Psychiatric Disorders in HIV-Infected Patients: Epidemiology and Issues in Drug Treatment

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7 Scopus citations


Summary HIV infection is associated with considerable psychiatric, as well as medical, morbidity. Epidemiological studies indicate that patients who are infected with HIV are at an increased risk of having a psychiatric disorder compared with uninfected individuals. Knowledge of infection with HIV is associated with considerable psychological stress. Moreover, HIV infection produces direct and indirect brain injury leading to the development of psychiatric conditions. Conversely, the vulnerabilities and behaviours necessary for contracting HIV are associated with some psychiatric disorders, so that increasingly large numbers of patients with these disorders are becoming infected with the virus. Patients with psychiatric disorders are at higher risk than others in the general population of continuing high-risk HIV-related behaviour, and are less responsive to education. The psychiatric disorders that are most common among individuals who have HIV infection are substance abuse, mood, anxiety and cognitive disorders. Psychiatric disorders are an aspect of HIV infection that responds to appropriate treatment. Such treatment is based on careful evaluation and differential diagnosis of psychiatric symptoms. A variety of psychotherapeutic agents are available to the clinician to treat these disorders. These are best administered after the establishment of good doctor-patient rapport, and in tandem with ongoing education and supportive psychotherapy.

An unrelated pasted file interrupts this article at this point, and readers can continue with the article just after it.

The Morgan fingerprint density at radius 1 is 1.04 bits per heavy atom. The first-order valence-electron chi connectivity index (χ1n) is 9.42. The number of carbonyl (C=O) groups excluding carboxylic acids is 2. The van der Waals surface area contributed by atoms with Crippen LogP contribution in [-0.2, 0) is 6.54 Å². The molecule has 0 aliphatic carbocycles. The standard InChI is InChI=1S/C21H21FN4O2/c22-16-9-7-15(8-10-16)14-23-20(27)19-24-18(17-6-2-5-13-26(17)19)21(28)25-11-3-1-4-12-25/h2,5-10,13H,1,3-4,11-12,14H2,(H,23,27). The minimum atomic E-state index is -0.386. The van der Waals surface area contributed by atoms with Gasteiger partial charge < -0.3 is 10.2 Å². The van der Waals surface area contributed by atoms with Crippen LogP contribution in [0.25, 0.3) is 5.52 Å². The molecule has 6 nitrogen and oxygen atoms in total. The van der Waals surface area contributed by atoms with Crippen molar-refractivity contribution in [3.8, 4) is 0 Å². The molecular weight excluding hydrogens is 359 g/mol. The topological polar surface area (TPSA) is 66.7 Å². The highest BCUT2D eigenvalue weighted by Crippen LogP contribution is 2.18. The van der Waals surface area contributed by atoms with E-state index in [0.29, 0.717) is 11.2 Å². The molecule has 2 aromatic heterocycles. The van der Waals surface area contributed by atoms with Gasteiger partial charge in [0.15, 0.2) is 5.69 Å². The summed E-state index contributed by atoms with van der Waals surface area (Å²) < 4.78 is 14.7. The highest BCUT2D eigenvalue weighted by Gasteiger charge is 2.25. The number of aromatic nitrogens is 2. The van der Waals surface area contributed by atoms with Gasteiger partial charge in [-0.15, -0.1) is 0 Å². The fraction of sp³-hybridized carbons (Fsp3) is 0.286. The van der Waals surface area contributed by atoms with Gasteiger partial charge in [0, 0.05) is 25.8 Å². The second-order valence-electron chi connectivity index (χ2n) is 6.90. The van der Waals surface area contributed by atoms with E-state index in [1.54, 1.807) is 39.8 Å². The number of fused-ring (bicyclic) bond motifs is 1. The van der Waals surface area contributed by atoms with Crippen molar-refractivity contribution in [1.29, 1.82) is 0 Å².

Original languageEnglish (US)
Pages (from-to)195-206
Number of pages12
JournalCNS Drugs
Issue number3
StatePublished - Sep 1995

ASJC Scopus subject areas

  • Clinical Neurology
  • Psychiatry and Mental health
  • Pharmacology (medical)


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